Blackwell's Island Bridge, for example, will contain about 9,000,000 pounds of nickel-steel I-beams and pins, 6,400,000 pounds of I-beams and pins of structural steel, and 71,000,000 pounds of other structural steel—a total of over 86,000,000 pounds of steel. The fabrication of all this material, its transportation from long distances to the bridge site, its hoisting into position, and the accurate placing of each part, require a degree of engineering skill which in the simple pier-and-arch construction of former times was unknown.

In the modern bridge, the lengths of the different members which enter into the structure must be computed to the thousandth part of an inch ; the widths must be made to fit perfectly into one another; the steel pins, turned to the required diameter in the machine shop, must enter holes bored with minute accuracy to accommodate them; andthis has been determined in advance by the engineer—the size of each member must be such that the greatest possible strain to which it will be subjected when in service shall not be more than from one-fifth to one-third of the total weight which it can carry.

In the particular case of the Blackwell's Island Bridge, the structure has been proportioned to support, in addi

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upon the piers at either shore. The total amount of masonry in these piers is about 50,000 cubic yards, and they rest on solid rock below the earth's surface. Thiey are 125 feet in height above mean water level, 130 feet wide at the base, and 40 feet thick, tapering gracefully toward the top. They represent 22,000 yards of granite face, 14,000 yards of limestone backing, 17,000 yards of concrete, 14,000 yards of earth excavation, and 275,000 pounds of steel. The four main piers will carry the weight of the bridge, and the anchor piers will act as counterweights to keep the spans from overturn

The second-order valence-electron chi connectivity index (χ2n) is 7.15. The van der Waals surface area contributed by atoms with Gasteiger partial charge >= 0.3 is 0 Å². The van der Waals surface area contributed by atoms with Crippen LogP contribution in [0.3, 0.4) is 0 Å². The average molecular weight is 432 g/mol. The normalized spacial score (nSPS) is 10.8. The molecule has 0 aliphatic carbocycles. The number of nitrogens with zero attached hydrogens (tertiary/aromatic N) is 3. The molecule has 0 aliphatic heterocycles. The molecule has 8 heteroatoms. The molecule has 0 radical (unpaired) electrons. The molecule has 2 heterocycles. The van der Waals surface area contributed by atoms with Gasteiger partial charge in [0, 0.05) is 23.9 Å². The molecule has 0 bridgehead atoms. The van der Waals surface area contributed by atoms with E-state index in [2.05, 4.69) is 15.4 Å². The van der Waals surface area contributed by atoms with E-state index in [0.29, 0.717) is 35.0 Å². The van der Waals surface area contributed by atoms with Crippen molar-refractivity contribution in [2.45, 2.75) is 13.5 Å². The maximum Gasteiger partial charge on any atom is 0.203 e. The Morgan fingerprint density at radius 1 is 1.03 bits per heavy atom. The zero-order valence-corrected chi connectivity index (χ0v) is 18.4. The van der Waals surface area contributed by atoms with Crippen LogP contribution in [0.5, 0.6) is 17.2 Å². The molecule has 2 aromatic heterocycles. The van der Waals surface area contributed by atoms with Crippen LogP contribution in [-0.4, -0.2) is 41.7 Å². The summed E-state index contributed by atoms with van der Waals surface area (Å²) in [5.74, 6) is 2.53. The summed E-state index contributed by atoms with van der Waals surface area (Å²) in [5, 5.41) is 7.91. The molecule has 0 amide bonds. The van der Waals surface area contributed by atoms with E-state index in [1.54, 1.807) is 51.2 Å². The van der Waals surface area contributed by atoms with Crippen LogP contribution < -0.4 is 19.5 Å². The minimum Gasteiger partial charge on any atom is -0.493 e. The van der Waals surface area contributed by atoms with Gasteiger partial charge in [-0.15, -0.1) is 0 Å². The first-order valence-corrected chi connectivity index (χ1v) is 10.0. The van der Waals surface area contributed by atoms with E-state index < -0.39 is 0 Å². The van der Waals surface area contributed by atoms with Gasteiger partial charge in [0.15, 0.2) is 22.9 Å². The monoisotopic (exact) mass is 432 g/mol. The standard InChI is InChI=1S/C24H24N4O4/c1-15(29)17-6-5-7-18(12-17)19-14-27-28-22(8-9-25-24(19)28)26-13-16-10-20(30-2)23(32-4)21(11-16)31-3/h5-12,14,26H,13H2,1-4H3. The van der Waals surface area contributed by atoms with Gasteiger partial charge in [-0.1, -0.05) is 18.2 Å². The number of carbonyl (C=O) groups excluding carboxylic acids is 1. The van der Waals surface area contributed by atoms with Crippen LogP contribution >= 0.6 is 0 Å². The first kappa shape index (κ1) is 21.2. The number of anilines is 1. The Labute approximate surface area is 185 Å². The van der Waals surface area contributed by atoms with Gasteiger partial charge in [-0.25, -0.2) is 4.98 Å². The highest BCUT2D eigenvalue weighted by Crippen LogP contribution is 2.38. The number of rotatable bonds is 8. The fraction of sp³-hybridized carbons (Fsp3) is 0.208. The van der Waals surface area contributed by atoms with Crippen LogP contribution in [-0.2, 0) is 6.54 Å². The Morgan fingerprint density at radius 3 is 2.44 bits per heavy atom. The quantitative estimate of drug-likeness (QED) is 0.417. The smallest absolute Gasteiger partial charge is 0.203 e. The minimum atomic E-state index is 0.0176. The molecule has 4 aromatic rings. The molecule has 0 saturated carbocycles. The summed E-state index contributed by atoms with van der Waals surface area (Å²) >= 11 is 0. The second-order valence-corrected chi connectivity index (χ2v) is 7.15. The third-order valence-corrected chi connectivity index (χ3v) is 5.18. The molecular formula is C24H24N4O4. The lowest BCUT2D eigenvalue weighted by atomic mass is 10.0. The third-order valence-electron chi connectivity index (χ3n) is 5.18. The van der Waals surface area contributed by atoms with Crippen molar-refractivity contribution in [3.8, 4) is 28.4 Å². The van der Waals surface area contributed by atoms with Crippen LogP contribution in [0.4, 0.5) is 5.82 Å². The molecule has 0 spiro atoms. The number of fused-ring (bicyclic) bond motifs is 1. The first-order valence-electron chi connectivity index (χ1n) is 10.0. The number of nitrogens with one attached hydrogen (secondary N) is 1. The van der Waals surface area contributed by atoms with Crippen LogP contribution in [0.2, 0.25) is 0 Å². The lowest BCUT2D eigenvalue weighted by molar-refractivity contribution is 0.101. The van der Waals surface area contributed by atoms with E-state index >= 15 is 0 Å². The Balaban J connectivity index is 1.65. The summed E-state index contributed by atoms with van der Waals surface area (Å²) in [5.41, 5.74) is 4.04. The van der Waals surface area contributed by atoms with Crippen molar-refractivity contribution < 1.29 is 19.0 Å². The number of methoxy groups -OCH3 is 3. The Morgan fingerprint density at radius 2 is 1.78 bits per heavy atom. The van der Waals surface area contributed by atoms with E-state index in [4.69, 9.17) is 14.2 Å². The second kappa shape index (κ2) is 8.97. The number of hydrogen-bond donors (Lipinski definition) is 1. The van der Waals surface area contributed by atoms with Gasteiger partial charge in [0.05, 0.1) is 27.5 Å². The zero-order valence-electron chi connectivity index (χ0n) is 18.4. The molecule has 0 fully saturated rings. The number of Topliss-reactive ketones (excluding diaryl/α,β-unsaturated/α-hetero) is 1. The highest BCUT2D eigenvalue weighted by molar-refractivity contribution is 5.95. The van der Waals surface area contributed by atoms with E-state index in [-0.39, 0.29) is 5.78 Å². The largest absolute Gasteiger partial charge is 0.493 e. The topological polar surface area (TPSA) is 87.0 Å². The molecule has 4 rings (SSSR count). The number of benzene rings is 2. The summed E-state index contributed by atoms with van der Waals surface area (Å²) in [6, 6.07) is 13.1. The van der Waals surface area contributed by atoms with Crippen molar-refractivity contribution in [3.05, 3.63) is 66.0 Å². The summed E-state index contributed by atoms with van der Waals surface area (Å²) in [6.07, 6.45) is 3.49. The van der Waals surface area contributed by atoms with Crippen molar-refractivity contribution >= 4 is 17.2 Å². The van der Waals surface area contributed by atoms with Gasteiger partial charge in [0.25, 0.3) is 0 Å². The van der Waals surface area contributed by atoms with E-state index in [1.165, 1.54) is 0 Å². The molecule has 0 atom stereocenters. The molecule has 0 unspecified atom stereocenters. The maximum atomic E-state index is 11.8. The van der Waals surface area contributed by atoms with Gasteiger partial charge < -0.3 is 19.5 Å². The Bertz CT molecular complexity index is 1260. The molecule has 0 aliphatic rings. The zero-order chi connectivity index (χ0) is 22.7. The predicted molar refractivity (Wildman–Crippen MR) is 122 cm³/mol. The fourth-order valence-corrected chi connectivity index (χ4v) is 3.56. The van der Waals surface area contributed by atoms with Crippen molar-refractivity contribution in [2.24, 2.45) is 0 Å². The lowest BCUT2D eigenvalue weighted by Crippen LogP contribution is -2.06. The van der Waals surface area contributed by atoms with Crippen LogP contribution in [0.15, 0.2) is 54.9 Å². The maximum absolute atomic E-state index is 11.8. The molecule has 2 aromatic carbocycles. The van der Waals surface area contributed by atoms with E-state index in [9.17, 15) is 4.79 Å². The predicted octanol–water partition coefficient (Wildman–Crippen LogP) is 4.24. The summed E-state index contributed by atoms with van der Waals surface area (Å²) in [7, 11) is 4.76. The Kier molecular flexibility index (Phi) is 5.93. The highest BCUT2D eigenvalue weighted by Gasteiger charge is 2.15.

of the cantilever system is that of two trees which, separated by some distance, send out branches that touch. In the same way, a cantilever bridge consists of two independent parts thrust forth, as it were, from towers, which meet over the midstream, and which, ordinarily, are joined simply by a roadway, while a space of about sixteen inches is allowed for the expansion of the steel in their structure. The Blackwell's Island Bridge, however, is not a perfect cantilever type, as the two cantilever arms meet at the center of the span, instead of carrying a short suspended structure between them.

Dimensions and Capacity The new bridge will span the river at the same elevation as both the Brooklyn and the Williamsburg structures-namely, 135 feet. The lengths of the spans are: the Queen's shore arm, 459 feet; the easterly cantilever river span, 984 feet; connecting the span across Blackwell's Island, 630 feet; the westerly cantilever river span, 1,182 feet; the Manhattan shore arm, 459.5 feet. Thus the length of the main structure, between centers of anchorage piers, is 3,714.5 feet. The lengths of the approaches at either end are, together, 3,735 feet.